Our friends at Dictionary.com define the word communicate this way:
To impart knowledge of; make known: to communicate information
This is something companies are very good at. They should be. Big companies have entire departments dedicated to communicating. They “impart information” and make their messages known on a grand scale. For decades, big business (and small business too) has spentvast amounts of money perfecting the fine art of communicating.
Trouble is, being a skilled communicator isn’t worth much anymore.
Because, as the definition above implies, communicating is a one-way deal. To be successful, all you have to do is make your story known. If you are heard and understood, you have communicated.
Back in the day, that was fine. It was all we customers expected. We lacked the mother lode of information we enjoy today. Back when guys like “Mad Men” were heroes, customers needed more information about products, services and brands. So companies obliged us.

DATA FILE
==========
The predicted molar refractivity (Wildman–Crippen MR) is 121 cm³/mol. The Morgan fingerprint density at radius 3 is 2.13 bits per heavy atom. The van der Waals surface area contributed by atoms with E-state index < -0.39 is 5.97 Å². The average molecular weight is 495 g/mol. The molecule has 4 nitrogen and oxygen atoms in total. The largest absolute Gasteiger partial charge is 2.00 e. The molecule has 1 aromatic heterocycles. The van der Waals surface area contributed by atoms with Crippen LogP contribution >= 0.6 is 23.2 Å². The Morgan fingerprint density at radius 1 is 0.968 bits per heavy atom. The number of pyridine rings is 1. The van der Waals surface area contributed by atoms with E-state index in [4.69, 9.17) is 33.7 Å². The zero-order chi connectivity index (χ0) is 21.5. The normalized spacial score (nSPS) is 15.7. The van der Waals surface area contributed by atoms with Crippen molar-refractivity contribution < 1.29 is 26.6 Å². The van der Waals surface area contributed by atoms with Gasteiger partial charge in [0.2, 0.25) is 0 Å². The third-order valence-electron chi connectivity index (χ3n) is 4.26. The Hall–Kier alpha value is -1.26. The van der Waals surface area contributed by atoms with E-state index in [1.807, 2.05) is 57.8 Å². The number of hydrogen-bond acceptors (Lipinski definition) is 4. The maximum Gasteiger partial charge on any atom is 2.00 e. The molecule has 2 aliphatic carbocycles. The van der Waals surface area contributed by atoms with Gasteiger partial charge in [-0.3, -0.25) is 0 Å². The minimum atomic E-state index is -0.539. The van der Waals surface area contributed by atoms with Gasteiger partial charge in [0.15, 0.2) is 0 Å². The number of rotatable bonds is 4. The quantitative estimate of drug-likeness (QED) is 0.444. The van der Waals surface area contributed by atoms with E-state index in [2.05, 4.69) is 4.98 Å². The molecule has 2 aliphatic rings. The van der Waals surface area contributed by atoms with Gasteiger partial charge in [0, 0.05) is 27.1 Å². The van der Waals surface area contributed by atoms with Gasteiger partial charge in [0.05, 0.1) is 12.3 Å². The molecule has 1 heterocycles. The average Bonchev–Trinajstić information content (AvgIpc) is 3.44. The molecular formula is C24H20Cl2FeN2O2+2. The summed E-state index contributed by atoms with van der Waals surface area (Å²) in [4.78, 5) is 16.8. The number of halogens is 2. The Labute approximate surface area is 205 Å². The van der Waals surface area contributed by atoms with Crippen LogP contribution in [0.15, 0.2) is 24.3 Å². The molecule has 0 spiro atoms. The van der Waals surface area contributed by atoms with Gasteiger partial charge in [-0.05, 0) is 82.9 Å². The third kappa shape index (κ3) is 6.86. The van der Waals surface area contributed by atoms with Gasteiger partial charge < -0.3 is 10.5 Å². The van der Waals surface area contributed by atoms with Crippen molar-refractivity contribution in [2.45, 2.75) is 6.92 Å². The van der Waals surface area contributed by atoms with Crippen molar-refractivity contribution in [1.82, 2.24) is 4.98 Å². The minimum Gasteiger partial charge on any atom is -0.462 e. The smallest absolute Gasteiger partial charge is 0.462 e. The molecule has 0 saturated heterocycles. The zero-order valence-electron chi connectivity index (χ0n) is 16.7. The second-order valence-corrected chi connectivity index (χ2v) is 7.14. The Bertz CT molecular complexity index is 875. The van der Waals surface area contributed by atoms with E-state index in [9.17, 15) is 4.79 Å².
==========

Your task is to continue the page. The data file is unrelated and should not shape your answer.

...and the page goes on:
But times have changed.
As customers, we no longer need businesses to send a tidal wave of information our way. We can get all we need on our own now (thank you very much.) A better way for companies to help us (and attract us) would be to share their knowledge with us. Don’t knock us down with your highly polished and artificial message. Help us up with your rich databank of understanding.
And you do this best by having conversations with us.
Let’s go back to our pals at Dictionary.com. They have another word that works better than communicate:
Conversate: To socialize and chat; to converse with another
With apologies to English teachers for the back-formation, this word says it all. In ten letters it reminds us of how our world has changed. It tells us what we need to do to attract and keep customers. Stop “imparting information”. Stop pushing your story at people. Stop yelling and telling.
Starting having conversations with customers.